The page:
February 18


Safely Towing a Trailer

By Jan Petri

February 18, 2019

Safety is important to us because we love repeat customers. Chances are, if you disregard all safety precautions and get yourself hurt–or worse–not only will your family and friends be upset once there less or nothing left of you, we will have lost a potential repeat customer. And that hurts.

So, don’t be a dummy; use common sense and these tips to make sure that all your trips that include trailer towing, are as safe as you can make them. Here follow nine tips on how to make your trailer towing as safe as possible. This post will be followed by many more on all aspects of the fine art of getting you and your cargo there safely.

Yeah, maybe…, but probably not a great idea.
  1. Don’t do stupid stuff. Sure, we all push the envelope every once in a while, but if it’s going to cost you a day’s revenue, or more, because you damaged your trailer, please think again. We have some really cool new trailers coming this summer, and we want you to be able to come back and buy one (or more).
  2. Hook it up properly. Are your hitch, ball mount, ball, and coupler all rated for the weight you are carrying? Chances are you are spending all your good luck on a trailer connection that is not properly rated.
  3. Make sure your tow vehicle is up to the task. You simply can’t tow a 14,000 lb trailer with a Smart car. It won’t work. I promise.
  4. Know how much your trailer can carry. Sure those axles look sturdy. I know your crazy Uncle Butch loads his trailers with twice as much weight as those weenies at Load Runner Trailers say they can carry, but we promise you, he’s making it up or he doesn’t know pounds and tons.
  5. It really does matter whether your brakes work or not. This is no joking matter: your trailer brakes are hugely, bigly important. Remember: a body in motion tends to stay in motion. If you hit the brakes on your truck and the trailer behind it isn’t also activated to slow down, you are going to experience panic and you will endanger yourself and everyone with you/around you.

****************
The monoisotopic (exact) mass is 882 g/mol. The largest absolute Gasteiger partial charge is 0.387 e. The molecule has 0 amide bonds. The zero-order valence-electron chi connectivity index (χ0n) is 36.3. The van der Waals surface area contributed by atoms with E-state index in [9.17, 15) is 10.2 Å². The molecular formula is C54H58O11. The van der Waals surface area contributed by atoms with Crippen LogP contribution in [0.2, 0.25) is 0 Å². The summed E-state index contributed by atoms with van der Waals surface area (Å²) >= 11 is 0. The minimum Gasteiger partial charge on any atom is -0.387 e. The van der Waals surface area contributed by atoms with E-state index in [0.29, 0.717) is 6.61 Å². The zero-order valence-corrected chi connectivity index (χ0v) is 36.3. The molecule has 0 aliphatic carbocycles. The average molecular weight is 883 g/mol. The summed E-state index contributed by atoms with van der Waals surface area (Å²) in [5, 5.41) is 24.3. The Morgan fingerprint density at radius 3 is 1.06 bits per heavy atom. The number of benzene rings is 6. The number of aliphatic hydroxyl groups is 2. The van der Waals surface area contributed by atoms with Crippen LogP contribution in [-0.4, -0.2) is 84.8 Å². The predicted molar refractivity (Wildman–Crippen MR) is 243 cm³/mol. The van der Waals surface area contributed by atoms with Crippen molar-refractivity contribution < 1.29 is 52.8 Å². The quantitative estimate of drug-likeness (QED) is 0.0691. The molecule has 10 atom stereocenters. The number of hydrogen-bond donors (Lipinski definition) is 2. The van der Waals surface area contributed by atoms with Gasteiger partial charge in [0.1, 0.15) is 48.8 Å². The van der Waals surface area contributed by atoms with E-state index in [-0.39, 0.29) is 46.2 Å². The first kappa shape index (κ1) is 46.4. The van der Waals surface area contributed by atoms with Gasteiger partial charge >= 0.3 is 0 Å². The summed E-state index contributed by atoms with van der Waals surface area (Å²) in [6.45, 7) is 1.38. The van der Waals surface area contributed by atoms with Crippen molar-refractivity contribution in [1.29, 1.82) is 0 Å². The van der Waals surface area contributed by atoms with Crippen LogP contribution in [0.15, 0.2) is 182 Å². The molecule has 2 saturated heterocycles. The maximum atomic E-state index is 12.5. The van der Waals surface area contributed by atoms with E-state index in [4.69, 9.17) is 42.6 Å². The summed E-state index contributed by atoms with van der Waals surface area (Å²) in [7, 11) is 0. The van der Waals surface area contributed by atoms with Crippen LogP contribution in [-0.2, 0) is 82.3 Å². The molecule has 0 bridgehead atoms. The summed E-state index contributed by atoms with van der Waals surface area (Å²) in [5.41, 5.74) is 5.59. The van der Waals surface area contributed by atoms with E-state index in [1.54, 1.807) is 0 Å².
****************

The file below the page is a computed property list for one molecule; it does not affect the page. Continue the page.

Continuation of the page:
6. Your trailer lights are not just there to give law enforcement something to do if yours aren’t working. Trailers need marker lights and all the signal lights to properly communicate your navigational intentions when driving. Once you’re towing a trailer, the vehicles behind you can’t see the signals on your vehicle. If those signals aren’t replicated on the trailer, we have, what in the movie “Cool Hand Luke” was called a “failure to communicate.”
  7. Take care of your trailer tires and carry a spare. Trailer tires are made of rubber and are filled with air. In essence they are ruggedized balloons. They can wear down, deflate,puncture, explode, and are especially likely to do these things if you don’t own a spare.
  8. Trailers are not engineered for high speeds. Just because your chipped, 699 horse-power Super Duty can do 160 mph with your 32 ft gooseneck in tow, doesn’t mean that the synapse that fired off that notion should be heeded. The reason is simple: your trailer and its tires are not designed for speeds in excess of 75 mph.
  9. Axles are sturdy, but they are not perpetual motion machines. Load Runner Trailers carries trailers equipped with the best axles in the industry, Dexter and Lippert. Still, if you don’t take care of them, they will lie in wait for the most strategically awful opportunity to fail in order to wreak painful revenge on you for not taking better care of them. That said, unlike a metrosexual who requires facials, massages, spa days, counseling, and yoga to get through his day, axles only require a shot of high-quality bearing grease every two to three months to serve you unflinchingly and flawlessly.

Jan Petri

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